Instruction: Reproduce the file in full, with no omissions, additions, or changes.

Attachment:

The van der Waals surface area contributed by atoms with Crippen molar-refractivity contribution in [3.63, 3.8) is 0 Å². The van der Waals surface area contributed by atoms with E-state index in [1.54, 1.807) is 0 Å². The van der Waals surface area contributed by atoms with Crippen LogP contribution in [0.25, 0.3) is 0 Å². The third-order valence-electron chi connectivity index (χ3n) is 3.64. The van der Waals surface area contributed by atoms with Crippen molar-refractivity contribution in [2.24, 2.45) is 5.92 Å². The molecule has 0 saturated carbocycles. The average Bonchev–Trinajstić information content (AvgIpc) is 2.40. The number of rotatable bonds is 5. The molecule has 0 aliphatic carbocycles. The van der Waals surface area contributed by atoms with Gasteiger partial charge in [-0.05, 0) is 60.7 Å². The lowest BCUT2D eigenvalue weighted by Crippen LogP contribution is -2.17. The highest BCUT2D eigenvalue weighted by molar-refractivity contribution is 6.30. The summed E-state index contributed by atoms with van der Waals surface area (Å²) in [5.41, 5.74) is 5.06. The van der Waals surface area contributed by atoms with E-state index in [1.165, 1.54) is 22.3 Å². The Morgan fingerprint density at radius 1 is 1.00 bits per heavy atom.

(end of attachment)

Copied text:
The van der Waals surface area contributed by atoms with Crippen molar-refractivity contribution in [3.63, 3.8) is 0 Å². The van der Waals surface area contributed by atoms with E-state index in [1.54, 1.807) is 0 Å². The van der Waals surface area contributed by atoms with Crippen LogP contribution in [0.25, 0.3) is 0 Å². The third-order valence-electron chi connectivity index (χ3n) is 3.64. The van der Waals surface area contributed by atoms with Crippen molar-refractivity contribution in [2.24, 2.45) is 5.92 Å². The molecule has 0 saturated carbocycles. The average Bonchev–Trinajstić information content (AvgIpc) is 2.40. The number of rotatable bonds is 5. The molecule has 0 aliphatic carbocycles. The van der Waals surface area contributed by atoms with Gasteiger partial charge in [-0.05, 0) is 60.7 Å². The lowest BCUT2D eigenvalue weighted by Crippen LogP contribution is -2.17. The highest BCUT2D eigenvalue weighted by molar-refractivity contribution is 6.30. The summed E-state index contributed by atoms with van der Waals surface area (Å²) in [5.41, 5.74) is 5.06. The van der Waals surface area contributed by atoms with E-state index in [1.165, 1.54) is 22.3 Å². The Morgan fingerprint density at radius 1 is 1.00 bits per heavy atom.